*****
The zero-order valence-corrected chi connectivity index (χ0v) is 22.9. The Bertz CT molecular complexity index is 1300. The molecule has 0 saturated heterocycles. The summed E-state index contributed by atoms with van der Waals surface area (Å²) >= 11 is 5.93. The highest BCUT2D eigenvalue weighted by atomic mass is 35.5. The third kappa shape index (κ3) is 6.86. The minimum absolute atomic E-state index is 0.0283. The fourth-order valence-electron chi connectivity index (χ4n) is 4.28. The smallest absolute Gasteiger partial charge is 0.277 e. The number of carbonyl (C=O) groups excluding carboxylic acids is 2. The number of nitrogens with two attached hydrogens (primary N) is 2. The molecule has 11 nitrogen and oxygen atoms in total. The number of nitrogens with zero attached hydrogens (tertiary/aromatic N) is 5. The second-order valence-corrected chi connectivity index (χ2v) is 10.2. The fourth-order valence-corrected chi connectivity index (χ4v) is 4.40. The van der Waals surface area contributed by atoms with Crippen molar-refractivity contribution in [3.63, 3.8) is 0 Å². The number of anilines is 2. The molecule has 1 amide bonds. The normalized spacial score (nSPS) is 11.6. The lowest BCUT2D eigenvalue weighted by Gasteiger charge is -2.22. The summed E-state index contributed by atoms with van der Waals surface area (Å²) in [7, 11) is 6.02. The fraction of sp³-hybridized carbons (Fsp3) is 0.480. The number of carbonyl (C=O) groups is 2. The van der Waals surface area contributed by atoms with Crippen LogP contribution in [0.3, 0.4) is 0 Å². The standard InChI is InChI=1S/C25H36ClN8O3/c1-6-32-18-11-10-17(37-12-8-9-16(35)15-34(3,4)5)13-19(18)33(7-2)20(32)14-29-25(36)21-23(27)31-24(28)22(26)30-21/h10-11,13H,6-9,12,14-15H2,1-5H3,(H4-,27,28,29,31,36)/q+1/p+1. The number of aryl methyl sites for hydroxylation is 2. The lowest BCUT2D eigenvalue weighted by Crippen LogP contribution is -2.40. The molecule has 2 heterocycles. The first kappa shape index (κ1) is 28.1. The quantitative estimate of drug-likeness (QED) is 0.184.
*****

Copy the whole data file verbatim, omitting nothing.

The zero-order valence-corrected chi connectivity index (χ0v) is 22.9. The Bertz CT molecular complexity index is 1300. The molecule has 0 saturated heterocycles. The summed E-state index contributed by atoms with van der Waals surface area (Å²) >= 11 is 5.93. The highest BCUT2D eigenvalue weighted by atomic mass is 35.5. The third kappa shape index (κ3) is 6.86. The minimum absolute atomic E-state index is 0.0283. The fourth-order valence-electron chi connectivity index (χ4n) is 4.28. The smallest absolute Gasteiger partial charge is 0.277 e. The number of carbonyl (C=O) groups excluding carboxylic acids is 2. The number of nitrogens with two attached hydrogens (primary N) is 2. The molecule has 11 nitrogen and oxygen atoms in total. The number of nitrogens with zero attached hydrogens (tertiary/aromatic N) is 5. The second-order valence-corrected chi connectivity index (χ2v) is 10.2. The fourth-order valence-corrected chi connectivity index (χ4v) is 4.40. The van der Waals surface area contributed by atoms with Crippen molar-refractivity contribution in [3.63, 3.8) is 0 Å². The number of anilines is 2. The molecule has 1 amide bonds. The normalized spacial score (nSPS) is 11.6. The lowest BCUT2D eigenvalue weighted by Gasteiger charge is -2.22. The summed E-state index contributed by atoms with van der Waals surface area (Å²) in [7, 11) is 6.02. The fraction of sp³-hybridized carbons (Fsp3) is 0.480. The number of carbonyl (C=O) groups is 2. The van der Waals surface area contributed by atoms with Crippen LogP contribution in [0.3, 0.4) is 0 Å². The standard InChI is InChI=1S/C25H36ClN8O3/c1-6-32-18-11-10-17(37-12-8-9-16(35)15-34(3,4)5)13-19(18)33(7-2)20(32)14-29-25(36)21-23(27)31-24(28)22(26)30-21/h10-11,13H,6-9,12,14-15H2,1-5H3,(H4-,27,28,29,31,36)/q+1/p+1. The number of aryl methyl sites for hydroxylation is 2. The lowest BCUT2D eigenvalue weighted by Crippen LogP contribution is -2.40. The molecule has 2 heterocycles. The first kappa shape index (κ1) is 28.1. The quantitative estimate of drug-likeness (QED) is 0.184.